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The Music Business Has Its Own Weinstein Problem

#metooAs accuser after accuser joins the chorus revealing movie mogul Harvey Weinstein's decades of misogyny, women around the world are stepping forward to share their own stories of harassment and abuse. In recent days, a growing number of women are reminding us that the music industry has its own equally pervasive problem.

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Recounting a time early in her career when, after Atlantic Records founder Ahmet Ertegun fondled her in public, Dorothy Carvello complained to other label executives. Rather than being supported, Carvellio was told she was free to leave the company. "I image from pbs.twimg.comthought this was the price of admission to fulfill my dream of working in the music business," the 20 year A&R veteran wrote in an op-ed for Variety

Her essay came with a call to action. "The music business, like the Catholic Church, moves its abusers around from label to label. The only way this will ever change is if the heads of Vivendi, Sony and Warner Music Group all start vetting the men running their companies," wrote Carvello."  And not by the entertainment lawyers that own this business but by white-shoe law firms that engage in complete transparency. I call upon Vivendi [CEO Arnaud de Puyfontaine], [Sony CEO] Kaz Hirai and [Warner Music Group owner] Len Blavatnik to do the right thing."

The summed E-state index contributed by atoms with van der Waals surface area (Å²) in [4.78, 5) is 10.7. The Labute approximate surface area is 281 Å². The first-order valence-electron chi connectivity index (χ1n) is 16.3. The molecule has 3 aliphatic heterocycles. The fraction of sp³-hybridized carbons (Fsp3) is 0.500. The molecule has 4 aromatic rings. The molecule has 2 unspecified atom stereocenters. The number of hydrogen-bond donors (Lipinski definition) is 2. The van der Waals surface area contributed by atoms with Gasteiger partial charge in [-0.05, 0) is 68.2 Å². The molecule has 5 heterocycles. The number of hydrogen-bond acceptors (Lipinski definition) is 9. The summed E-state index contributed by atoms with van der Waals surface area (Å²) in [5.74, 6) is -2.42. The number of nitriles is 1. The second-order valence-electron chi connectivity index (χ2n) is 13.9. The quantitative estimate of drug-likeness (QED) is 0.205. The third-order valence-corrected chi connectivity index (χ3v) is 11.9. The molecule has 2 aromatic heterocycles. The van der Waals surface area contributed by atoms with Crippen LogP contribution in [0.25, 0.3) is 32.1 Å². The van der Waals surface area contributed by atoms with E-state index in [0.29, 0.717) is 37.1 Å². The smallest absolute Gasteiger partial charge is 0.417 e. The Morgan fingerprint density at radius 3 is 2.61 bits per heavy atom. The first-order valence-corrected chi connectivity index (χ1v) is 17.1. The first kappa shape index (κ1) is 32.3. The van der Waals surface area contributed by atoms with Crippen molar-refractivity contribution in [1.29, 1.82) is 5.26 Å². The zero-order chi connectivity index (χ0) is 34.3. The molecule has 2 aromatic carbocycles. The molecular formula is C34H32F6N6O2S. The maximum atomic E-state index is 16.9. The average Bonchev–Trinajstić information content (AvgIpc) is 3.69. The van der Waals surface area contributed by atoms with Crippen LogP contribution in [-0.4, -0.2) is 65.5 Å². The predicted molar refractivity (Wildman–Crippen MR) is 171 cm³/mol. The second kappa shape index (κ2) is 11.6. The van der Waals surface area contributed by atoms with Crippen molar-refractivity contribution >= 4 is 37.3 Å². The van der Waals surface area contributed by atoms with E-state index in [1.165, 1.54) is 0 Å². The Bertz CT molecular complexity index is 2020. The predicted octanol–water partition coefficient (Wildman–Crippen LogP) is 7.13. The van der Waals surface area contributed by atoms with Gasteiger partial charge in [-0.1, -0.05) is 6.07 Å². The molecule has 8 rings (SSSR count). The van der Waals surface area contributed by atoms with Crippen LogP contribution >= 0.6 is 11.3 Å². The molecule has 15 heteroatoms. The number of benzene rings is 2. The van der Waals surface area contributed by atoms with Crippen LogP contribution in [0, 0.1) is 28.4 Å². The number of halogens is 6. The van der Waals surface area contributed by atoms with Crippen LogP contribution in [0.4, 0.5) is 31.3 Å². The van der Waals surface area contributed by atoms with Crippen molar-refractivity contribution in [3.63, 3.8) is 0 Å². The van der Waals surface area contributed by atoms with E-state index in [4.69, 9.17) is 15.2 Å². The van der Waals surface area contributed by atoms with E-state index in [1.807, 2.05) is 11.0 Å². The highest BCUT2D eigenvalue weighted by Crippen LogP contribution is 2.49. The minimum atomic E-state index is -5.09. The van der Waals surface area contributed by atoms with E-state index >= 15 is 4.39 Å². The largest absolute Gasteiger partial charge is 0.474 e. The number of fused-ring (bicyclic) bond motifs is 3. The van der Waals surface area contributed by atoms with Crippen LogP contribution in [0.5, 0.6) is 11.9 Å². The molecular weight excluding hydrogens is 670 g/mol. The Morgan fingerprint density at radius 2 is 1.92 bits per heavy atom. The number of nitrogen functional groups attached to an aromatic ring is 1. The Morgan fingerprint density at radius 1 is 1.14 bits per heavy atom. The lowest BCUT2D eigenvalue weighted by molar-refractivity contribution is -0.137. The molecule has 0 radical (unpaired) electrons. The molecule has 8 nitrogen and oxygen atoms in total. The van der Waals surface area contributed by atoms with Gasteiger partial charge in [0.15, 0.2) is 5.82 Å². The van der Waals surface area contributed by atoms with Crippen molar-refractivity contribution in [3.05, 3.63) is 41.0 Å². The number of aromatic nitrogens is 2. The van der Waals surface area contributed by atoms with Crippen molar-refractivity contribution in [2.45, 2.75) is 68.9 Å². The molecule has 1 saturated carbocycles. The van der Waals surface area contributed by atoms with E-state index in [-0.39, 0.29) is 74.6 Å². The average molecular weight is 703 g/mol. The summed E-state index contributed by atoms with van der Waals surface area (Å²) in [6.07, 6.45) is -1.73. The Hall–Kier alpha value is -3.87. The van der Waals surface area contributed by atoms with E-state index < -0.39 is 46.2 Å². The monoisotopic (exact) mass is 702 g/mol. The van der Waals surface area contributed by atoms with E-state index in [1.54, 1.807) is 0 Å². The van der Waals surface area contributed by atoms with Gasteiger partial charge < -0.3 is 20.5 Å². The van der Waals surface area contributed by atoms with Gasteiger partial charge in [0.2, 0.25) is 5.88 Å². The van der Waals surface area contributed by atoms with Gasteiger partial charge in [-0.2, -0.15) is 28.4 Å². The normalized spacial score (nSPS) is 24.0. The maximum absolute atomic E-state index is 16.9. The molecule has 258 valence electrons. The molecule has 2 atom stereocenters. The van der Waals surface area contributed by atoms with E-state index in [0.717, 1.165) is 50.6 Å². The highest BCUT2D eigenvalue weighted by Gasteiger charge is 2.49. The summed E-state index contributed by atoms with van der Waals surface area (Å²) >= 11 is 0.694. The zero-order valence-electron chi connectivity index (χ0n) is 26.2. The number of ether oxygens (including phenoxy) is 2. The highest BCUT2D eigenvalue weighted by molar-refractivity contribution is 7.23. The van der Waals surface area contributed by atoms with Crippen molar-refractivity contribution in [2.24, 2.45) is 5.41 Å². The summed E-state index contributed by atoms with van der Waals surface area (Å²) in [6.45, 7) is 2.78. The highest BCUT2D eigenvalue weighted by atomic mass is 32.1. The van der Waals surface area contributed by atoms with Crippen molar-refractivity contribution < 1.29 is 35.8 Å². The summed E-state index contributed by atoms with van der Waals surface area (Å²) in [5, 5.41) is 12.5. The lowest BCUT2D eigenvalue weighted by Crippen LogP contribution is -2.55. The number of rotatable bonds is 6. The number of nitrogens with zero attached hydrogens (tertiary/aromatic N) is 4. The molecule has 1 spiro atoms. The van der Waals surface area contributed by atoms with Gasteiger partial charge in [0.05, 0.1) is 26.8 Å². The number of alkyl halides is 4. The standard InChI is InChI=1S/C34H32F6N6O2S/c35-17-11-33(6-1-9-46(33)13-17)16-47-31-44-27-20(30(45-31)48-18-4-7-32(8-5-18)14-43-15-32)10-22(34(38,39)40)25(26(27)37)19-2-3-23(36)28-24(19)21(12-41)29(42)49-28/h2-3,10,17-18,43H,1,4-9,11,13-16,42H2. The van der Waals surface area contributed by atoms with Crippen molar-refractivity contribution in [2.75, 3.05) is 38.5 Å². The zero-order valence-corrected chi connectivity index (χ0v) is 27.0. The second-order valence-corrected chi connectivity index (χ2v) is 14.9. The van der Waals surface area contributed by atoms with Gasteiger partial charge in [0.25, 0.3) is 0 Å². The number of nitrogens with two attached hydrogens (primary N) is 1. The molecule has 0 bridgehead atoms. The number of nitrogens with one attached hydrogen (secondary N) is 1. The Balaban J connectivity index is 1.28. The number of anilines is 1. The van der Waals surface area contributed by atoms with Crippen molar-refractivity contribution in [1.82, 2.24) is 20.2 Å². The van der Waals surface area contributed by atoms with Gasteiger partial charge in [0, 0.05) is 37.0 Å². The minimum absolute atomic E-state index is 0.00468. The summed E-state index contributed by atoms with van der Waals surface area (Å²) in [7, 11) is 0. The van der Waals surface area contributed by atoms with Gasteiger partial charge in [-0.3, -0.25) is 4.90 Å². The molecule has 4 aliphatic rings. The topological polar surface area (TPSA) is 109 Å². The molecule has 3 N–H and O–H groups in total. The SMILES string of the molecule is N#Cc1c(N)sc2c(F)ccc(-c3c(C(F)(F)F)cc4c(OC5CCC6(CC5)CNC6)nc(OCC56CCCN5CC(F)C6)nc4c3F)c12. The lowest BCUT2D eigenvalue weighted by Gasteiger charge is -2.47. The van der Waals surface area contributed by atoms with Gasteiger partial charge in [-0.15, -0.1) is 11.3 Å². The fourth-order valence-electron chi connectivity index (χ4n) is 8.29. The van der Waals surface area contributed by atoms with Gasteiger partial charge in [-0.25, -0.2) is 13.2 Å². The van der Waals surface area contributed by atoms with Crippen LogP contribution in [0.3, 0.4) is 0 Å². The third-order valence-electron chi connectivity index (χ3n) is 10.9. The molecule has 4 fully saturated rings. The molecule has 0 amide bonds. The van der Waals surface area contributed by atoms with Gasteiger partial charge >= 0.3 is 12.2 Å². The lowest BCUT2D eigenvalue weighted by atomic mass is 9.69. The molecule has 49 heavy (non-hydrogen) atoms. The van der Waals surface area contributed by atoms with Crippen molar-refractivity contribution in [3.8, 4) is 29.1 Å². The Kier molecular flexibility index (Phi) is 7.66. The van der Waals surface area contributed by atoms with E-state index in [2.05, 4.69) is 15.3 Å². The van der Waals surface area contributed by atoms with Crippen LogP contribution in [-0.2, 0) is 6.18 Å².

UK-based artist manager Sarah Bowden says that sexual abuse in  the music industry is "as bad, if not worse” than in Hollywood. “I’ve been in situations with men more senior to me, who have tried to use that position of power in order to garner some sort of sexual favour with me”, she told the BBC. “The me toomost obvious one I can think of is, I was at a festival and somebody who is a promoter came up to me and took me back to a caravan and basically exposed himself to me”.

Anyone reading this who has ever been backstage at a concert or in the backrooms at almost an music company knows that the stories that these two women recounted are all too common. Some of the same men who write, perform and promote music that often objectifies women have abused their positions of power; and too many of the rest of us have allowed and sometimes enabled a culture of acceptance.

It's time for the abuse and complicity to end, both institutionally and one music man at a time.

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